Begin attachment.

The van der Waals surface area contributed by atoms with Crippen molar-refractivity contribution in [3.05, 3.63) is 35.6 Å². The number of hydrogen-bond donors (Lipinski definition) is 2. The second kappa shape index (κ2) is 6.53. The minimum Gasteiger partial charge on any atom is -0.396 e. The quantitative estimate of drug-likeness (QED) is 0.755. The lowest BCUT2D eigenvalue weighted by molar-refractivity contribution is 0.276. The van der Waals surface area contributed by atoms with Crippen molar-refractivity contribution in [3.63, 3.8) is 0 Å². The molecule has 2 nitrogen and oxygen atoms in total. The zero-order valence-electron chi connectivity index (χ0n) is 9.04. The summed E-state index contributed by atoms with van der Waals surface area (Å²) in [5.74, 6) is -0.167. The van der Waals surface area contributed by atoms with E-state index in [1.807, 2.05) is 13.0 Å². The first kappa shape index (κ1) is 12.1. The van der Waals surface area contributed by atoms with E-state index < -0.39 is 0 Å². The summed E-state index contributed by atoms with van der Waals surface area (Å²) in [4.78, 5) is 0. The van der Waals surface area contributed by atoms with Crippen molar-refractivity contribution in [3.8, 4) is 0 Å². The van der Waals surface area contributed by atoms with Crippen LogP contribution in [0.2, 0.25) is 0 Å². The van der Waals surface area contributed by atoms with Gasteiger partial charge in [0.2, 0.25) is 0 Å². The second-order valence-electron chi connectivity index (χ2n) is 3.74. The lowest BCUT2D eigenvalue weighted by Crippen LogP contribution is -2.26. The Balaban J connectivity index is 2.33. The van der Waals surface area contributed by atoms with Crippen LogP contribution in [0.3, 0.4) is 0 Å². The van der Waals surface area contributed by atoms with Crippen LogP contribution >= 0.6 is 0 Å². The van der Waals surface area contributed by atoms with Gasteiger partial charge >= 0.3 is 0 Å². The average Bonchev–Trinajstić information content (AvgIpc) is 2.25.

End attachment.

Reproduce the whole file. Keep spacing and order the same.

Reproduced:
The van der Waals surface area contributed by atoms with Crippen molar-refractivity contribution in [3.05, 3.63) is 35.6 Å². The number of hydrogen-bond donors (Lipinski definition) is 2. The second kappa shape index (κ2) is 6.53. The minimum Gasteiger partial charge on any atom is -0.396 e. The quantitative estimate of drug-likeness (QED) is 0.755. The lowest BCUT2D eigenvalue weighted by molar-refractivity contribution is 0.276. The van der Waals surface area contributed by atoms with Crippen molar-refractivity contribution in [3.63, 3.8) is 0 Å². The molecule has 2 nitrogen and oxygen atoms in total. The zero-order valence-electron chi connectivity index (χ0n) is 9.04. The summed E-state index contributed by atoms with van der Waals surface area (Å²) in [5.74, 6) is -0.167. The van der Waals surface area contributed by atoms with E-state index in [1.807, 2.05) is 13.0 Å². The first kappa shape index (κ1) is 12.1. The van der Waals surface area contributed by atoms with E-state index < -0.39 is 0 Å². The summed E-state index contributed by atoms with van der Waals surface area (Å²) in [4.78, 5) is 0. The van der Waals surface area contributed by atoms with Crippen molar-refractivity contribution in [3.8, 4) is 0 Å². The van der Waals surface area contributed by atoms with Crippen LogP contribution in [0.2, 0.25) is 0 Å². The van der Waals surface area contributed by atoms with Gasteiger partial charge in [0.2, 0.25) is 0 Å². The second-order valence-electron chi connectivity index (χ2n) is 3.74. The lowest BCUT2D eigenvalue weighted by Crippen LogP contribution is -2.26. The Balaban J connectivity index is 2.33. The van der Waals surface area contributed by atoms with Crippen LogP contribution in [0.3, 0.4) is 0 Å². The van der Waals surface area contributed by atoms with Crippen LogP contribution >= 0.6 is 0 Å². The van der Waals surface area contributed by atoms with Gasteiger partial charge >= 0.3 is 0 Å². The average Bonchev–Trinajstić information content (AvgIpc) is 2.25.